TRAINFES is indicated for the following pathologies:
Spinal cord pathologies
Spinal cord injury, incomplete, with spasticity or complete without peripheral damage, paraplegia and tetraplegia. Spinal cord infarction. Pelvic floor treatment: children and adults. Transverse myelitis. Spina bifida or myelomeningocele.
Cerebral cortex pathology
Cerebral palsy. CVA (cerebrovascular accident), ischaemic or haemorrhagic, with hemiparesis or hemiplegia. ECT (traumatic brain injury) without severe cognitive impairment. Treatment of dropfootdropfoot or clubfoot.
Others with prior medical assessment
Multiple Sclerosis (but not ALS). DAD (diffuse axonal damage). Facial paralysis of central origin. Swallowing disorders. Parkinson's (benefits in reducing freezing episodes and in some cases bradykinesia). Guillain-Barré. Ataxia
Some contraindications include:
Peripheral damage. Tumour or cancer undergoing active chemotherapy and radiotherapy. Intense pain when applying electrostimulation that prevents visible muscle contraction. Unconsolidated fracture. Low orthostatic tolerance or autonomic dysreflexia and presence of the same during use. Known osteoporosis with history of fracture or severe osteoporosis. Severe cognitive and communication impairment. Uncontrolled epilepsy. History of cardiac arrhythmia with haemodynamic instability. Vascular alterations. Pacemaker. Deep vein thrombosis (DVT) or uncontrolled thromboembolism. West Syndrome. Pregnancy. Myositis. severe arthritis Pressure ulcers (bedsores) or other types of lesions in the area where the electrodes are positioned, you should wait until the tissue heals. Other contraindications that may be indicated by your doctor.
A physiatric assessment is carried out prior to the start of any programme.
Rehabilitation with TrainFES minimises the risk of possible complications associated with paralysis (thrombosis, bedsores and infections). It benefits the cardio-metabolic system, regulates muscle tone (reduces spasticity and/or increases muscle trophism as needed), reduces pain. Pelvic floor specialist therapies can reduce catheter use.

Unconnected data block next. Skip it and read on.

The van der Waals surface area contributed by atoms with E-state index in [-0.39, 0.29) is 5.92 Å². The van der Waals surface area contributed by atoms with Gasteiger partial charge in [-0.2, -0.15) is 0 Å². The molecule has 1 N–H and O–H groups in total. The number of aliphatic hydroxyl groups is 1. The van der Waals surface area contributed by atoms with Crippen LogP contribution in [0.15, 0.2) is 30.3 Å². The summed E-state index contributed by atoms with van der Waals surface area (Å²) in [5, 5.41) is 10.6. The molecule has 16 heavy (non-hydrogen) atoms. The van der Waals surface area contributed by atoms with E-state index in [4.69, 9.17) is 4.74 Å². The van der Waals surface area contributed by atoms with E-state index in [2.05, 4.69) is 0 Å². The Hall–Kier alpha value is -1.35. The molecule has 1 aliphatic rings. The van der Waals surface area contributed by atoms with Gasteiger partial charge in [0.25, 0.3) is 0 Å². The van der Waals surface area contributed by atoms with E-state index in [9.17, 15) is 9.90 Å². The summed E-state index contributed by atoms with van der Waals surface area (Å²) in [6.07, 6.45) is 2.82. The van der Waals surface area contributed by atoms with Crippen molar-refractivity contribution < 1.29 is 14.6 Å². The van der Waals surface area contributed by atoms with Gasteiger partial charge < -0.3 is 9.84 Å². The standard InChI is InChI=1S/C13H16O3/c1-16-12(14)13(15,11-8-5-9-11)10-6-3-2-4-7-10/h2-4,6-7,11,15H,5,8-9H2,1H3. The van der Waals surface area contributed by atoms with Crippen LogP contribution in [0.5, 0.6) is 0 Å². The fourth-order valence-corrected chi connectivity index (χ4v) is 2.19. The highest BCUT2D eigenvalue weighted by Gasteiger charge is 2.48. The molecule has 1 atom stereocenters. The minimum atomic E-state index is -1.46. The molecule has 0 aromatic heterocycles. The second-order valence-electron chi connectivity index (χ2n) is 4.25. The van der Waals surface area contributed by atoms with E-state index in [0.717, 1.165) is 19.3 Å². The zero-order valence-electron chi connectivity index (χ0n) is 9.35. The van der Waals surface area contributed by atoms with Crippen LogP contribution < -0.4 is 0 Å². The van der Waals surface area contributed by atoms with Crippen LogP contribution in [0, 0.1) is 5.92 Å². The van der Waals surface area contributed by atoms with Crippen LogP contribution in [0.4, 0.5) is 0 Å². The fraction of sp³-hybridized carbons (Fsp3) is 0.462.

Functional electrostimulation allows the second motor neuron to activate the user's paralysed muscles and generate a functional movement in accordance with an explicit intention on the part of the user. By combining different training routines, TrainFES encourages the neuromuscular relearning of healthy neurons, with the aim of regaining lost motor functions (or even encouraging early learning, for example in paediatric cases). This differs from other types of stimulation (TENS, EMS) in that it is not a simple repetition, but requires the user to devise the movement and actively participate in the exercises.
Our home training methodology allows us to increase the frequency of training and accelerate therapy progress according to the potential of each user. We develop individualised training plans to ensure that users can access effective therapy every day.
Our specialists train users in the use and positioning of electrodes. Electricity generates controlled muscle contractions of paralysed parts of the body. You can safely execute coordinated movements that will encourage motor relearning.
"Wehave made much more rapid progress in the rehabilitation of stroke patients".
"It isafundamental tool for neurorehabilitation".
"Thetreatment period is shortened".
"Ithas allowed us to accelerate the recovery.
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Medrinal C, Combret Y, Prieur G, Quesada AR, Bonnevie T, Gravier FE, Lozeron ED, Frenoy E, Contal O, Lamia B. Comparison of exercise intensity during four early rehabilitation techniques in sedated and ventilated patients in ICU: a randomised cross-over trial. Critical care. 2018 Dec;22(1):110.
Embrey DG, Alon G, Brandsma BA, Vladimir F, Silva A, Pflugeisen BM, Amoroso PJ. Functional electrical stimulation improves quality of life by reducing intermittent claudication. International journal of cardiology. 2017 Sep 15;243:454-9.
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